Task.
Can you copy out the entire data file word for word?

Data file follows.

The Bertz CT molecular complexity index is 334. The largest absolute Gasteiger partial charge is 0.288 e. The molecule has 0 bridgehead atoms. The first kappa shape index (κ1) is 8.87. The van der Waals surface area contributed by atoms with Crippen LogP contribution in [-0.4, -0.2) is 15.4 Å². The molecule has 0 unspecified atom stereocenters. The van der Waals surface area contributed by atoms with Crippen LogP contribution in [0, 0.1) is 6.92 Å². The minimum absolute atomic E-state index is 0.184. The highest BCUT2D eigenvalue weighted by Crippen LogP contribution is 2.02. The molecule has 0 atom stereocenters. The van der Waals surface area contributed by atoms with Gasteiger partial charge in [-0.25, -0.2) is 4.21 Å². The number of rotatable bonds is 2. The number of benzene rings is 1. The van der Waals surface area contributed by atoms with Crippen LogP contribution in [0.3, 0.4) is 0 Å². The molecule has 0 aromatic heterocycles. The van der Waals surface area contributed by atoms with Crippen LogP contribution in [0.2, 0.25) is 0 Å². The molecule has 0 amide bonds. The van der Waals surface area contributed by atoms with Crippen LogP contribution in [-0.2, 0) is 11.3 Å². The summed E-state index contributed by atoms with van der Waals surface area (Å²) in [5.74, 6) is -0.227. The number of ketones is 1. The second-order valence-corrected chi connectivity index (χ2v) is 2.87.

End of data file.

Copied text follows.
The Bertz CT molecular complexity index is 334. The largest absolute Gasteiger partial charge is 0.288 e. The molecule has 0 bridgehead atoms. The first kappa shape index (κ1) is 8.87. The van der Waals surface area contributed by atoms with Crippen LogP contribution in [-0.4, -0.2) is 15.4 Å². The molecule has 0 unspecified atom stereocenters. The van der Waals surface area contributed by atoms with Crippen LogP contribution in [0, 0.1) is 6.92 Å². The minimum absolute atomic E-state index is 0.184. The highest BCUT2D eigenvalue weighted by Crippen LogP contribution is 2.02. The molecule has 0 atom stereocenters. The van der Waals surface area contributed by atoms with Gasteiger partial charge in [-0.25, -0.2) is 4.21 Å². The number of rotatable bonds is 2. The number of benzene rings is 1. The van der Waals surface area contributed by atoms with Crippen LogP contribution in [0.3, 0.4) is 0 Å². The molecule has 0 aromatic heterocycles. The van der Waals surface area contributed by atoms with Crippen LogP contribution in [0.2, 0.25) is 0 Å². The molecule has 0 amide bonds. The van der Waals surface area contributed by atoms with Crippen LogP contribution in [-0.2, 0) is 11.3 Å². The summed E-state index contributed by atoms with van der Waals surface area (Å²) in [5.74, 6) is -0.227. The number of ketones is 1. The second-order valence-corrected chi connectivity index (χ2v) is 2.87.